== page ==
When Republican Senate Leader Bob Dole threatened recently to filibuster any health-reform measure that required employers to contribute to their workers' insurance plans, he got everyone's attention.

Dole finally uttered the words that confirmed the underlying political reality that has dogged the health-care debate all along.If there's a filibuster, it won't matter that a majority of Americans want substantive health-care reform, that President Clinton has staked his presidency on such reform or that a majority in Congress has spent more than a year trying to reach a consensus on serious change in the present system.

All it takes to kill health-care reform is 41 senators willing to block legislative action for whatever reason they choose. A filibuster can be broken only by a vote of 60 senators, or three-fifths of that august body.

Even if the Democrats put up a united front-- which is far from certain-- the bill would die if the Republicans are uniformly unwilling to end a filibuster. The Democrats control the Senate, but they only have 56 votes, plus Vice President Al Gore as potential tie-breaker.

The insidious thing about the modern filibuster is that it has evolved into a sneaky process that kills a measure so quietly voters may never understand what hit them or who's to blame.

Originally, filibusters were monumental events that required all-night talkathons and attracted national publicity. The tactic was used relatively sparingly because public pressure could mount to silence the talkers, who often looked like cranky, selfish obstructionists. The classic test of wills was the Southerners' ultimately futile 83-day filibuster of the 1964 civil rights bill.

But for the past 20 years the filibuster has increasingly become virtualy an everyday occurence. In the past Congressional term, more than twice as many measures were filibustered as were filibustered in the entire 19th century, for a grand total of 35 in two years.

To avoid bringing all legislative business to a halt, the Senate accomodates these filibusters by moving on to other business until enouugh deals can be struck to win 60 botes for cloture or until the bill dies. The public is often not even aware why a particular measure is stymied.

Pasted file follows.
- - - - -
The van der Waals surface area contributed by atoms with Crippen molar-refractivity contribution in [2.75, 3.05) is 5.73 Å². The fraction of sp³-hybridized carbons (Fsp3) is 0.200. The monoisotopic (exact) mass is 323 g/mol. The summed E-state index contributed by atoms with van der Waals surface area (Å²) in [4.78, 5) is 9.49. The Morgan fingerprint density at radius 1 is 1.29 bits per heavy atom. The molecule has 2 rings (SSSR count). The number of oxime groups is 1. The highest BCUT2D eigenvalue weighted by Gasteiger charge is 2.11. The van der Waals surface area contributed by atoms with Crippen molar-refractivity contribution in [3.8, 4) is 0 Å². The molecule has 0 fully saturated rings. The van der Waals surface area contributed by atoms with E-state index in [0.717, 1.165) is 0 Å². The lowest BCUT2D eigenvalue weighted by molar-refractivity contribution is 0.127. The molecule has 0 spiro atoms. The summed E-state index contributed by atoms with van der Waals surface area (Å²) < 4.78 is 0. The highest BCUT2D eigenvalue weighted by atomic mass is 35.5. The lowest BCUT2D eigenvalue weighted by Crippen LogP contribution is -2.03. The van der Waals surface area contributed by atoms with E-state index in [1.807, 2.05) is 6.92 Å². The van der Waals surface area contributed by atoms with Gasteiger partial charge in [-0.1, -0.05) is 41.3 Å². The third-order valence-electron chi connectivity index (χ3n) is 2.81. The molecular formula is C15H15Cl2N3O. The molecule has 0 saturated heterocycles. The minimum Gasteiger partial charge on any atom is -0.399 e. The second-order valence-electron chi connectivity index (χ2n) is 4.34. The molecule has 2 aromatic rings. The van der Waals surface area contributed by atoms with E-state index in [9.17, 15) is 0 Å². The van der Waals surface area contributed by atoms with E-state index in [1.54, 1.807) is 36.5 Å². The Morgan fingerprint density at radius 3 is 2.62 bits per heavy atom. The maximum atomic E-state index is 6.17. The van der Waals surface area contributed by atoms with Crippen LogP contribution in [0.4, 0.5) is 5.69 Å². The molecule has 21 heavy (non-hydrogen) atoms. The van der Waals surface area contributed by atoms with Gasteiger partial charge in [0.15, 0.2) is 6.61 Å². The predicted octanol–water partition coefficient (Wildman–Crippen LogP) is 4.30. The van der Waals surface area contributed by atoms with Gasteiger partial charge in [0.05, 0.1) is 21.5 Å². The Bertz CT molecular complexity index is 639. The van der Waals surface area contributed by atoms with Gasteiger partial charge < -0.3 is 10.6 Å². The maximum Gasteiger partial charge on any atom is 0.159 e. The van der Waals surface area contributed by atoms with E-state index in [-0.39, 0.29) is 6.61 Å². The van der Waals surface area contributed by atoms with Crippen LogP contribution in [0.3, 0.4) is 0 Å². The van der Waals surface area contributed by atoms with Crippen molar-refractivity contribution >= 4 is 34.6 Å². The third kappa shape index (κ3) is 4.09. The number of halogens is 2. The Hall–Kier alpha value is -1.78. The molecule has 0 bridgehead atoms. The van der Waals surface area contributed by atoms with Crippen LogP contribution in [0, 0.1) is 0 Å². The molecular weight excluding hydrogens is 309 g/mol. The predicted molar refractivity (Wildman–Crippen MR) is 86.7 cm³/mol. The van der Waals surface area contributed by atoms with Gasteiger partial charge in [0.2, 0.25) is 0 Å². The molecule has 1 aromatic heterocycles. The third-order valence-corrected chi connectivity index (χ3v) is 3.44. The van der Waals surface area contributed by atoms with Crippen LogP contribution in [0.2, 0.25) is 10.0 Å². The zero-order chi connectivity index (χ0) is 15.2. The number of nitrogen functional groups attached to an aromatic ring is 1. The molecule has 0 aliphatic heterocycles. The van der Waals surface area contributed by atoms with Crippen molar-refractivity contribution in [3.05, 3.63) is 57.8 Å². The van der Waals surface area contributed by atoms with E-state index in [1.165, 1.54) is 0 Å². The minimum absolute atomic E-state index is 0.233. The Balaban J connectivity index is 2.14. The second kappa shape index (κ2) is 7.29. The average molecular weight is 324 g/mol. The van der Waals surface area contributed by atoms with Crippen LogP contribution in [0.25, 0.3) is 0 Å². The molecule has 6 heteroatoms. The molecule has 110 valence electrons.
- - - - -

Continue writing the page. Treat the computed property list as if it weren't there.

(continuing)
That helps explain why there has been little political opposition to this archaic, anti-democratic practice.

And there has been no partisan motivation to clean up this particular act because both parties have found it useful. Although it currently benefits primarily the Republican minority, Democrats too employed the strategy during the 1980s when they were in the minority.

Many senators secretly like it most of the time, because it gives them more power and leverage individually than they might otherwise have. Former Majority Leader Robert Byrd, the Senate's unofficial historian, defends it as "a necessary evil."

Byrd contends that it protects the minority against the hasty and arbitrary action by the majority. "Delay, deliberation and debate-- though time-consuming-- may avoid mistakes that would be regretted in the long run," he says.

But the list of measures that have been blocked or watered down because of filibusters is now so long that the Senate seems to be barely functioning.

Filibusters have reshaped or killed bills dealing with crime, campaign finance reform, gun control, environmental protection, Head Start, National Service, family medical leave, voting rights, inoculation of children against diseases and dozens of other issues.

If health care is filibustered, public attention may finally be drawn to this tyranny of the minority. The 39 million Americans currently without health coverage are unlikely to view this penchant for foot-dragging tolerantly.